You may deal with loneliness and isolation, like I do–marriage is not a cure for that.
You may struggle with loving people and being vulnerable, like I do–singleness is not an escape from that.

My relationship status cannot alter the deep, desperate need of my soul for a Savior.
My relationship status cannot bring me worth or holiness in the eyes of Jesus.

He loved me when I was yet a sinner. And He called me to holiness and ministry no matter what. No matter if I am single or married or healthy or employed or depressed or rich or or or or…

As the Body of Christ, we are called to be like Jesus, to lay ourselves down at the feet of God and submit wholly to Him, starting from the instant the Holy Spirit quickens our hearts. Not starting on our wedding day. Not at any other arbitrary starting line.

I found that this amazing thing happened when I released my fear about my relationship status and put my trust back in Jesus: I was able to admit that I enjoy being single without feeling any shame, without feeling like I was trying to shirk some responsibility. Because however I am supposed to minister, which kids I am supposed to adopt, whatever job I am supposed to do, however God is going to conform me to the likeness of His Son: these all have happened and are happening and will continue to happen because of God. They are not dependent on my relationship status.

Whether you’re single or married.
Whatever your relationship status may be.
Run to Jesus.


6 comments on “Single

  1. Kurt says:

    Thank you Kelley!

  2. Janet says:

    Beautiful, Kelley! We all need to hear this, married or single. Run to Jesus.

  3. Awesome! There are so many things that the church teaches about marriage and singleness that just do not concur with today’s reality and culture. I love your writing, and your willingness to bare your soul. THIS is your ministry. The rest will come if you desire it, and if it doesn’t, something will be in its place. We so often limit our joy to our expectations, and not to our reality, which is a choice. Every day there is something in our daily walk that we can find joy in, and so often we miss it because we believe there should be more. I married later in life, at age 37. I love my husband, don’t get me wrong, but there are times that I totally miss my single life. Marriage is complex and it certainly does not complete anyone. Another misnomer that I think the church teaches about adulting is that it takes two parents to raise great kids. Yes, two parents are helpful, but what if that other parent is an awful parent? Just because you have a man in your life doesn’t mean you are more powerful as a parent than you would be without him. There are a buhgillion kids out there that need a loving home. You have this ability to provide that. Don’t let your marital status stop you from making a difference in a child’s life. Whatever you chose to do, however, please don’t ever stop writing.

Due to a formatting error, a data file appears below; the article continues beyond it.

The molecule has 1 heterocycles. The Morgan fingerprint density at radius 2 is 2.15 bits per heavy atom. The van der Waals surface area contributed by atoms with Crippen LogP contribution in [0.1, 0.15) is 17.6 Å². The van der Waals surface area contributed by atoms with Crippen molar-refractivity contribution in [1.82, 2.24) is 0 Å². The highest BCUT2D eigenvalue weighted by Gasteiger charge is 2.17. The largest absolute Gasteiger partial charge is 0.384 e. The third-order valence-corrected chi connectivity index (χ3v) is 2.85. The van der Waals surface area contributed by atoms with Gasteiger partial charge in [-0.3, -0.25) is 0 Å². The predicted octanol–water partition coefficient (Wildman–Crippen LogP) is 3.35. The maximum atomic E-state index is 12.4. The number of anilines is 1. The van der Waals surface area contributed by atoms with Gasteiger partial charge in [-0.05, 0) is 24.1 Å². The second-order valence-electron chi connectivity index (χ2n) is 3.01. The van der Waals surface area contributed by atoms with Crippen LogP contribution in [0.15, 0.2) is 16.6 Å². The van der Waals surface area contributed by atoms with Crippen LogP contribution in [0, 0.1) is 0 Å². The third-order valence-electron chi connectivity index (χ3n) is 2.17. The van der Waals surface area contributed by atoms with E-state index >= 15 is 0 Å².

4. Rebekah says:

    Thanks Kelley! You are learning some valuable lessons about your identity in Christ early on- that’s such a good thing. Will be praying for you both regarding singleness and illness. I graduated from a Christian college and got married right before I turned 34. Didn’t date much over all of those years and didn’t see much hope in the flesh about it until I met my beloved husband at almost 33. But…God was faithful, I grew in care and compassion for others because of that struggle, and He provided unexpected blessings which were unique to the single journey. And they were very good. When you are with Him that is the best place to be…even though I know there are seasons where it’s hard and can feel lonely.

  5. Betty goewey says:

    You are so right! run, don’t walk to Jesus. Love you – GG l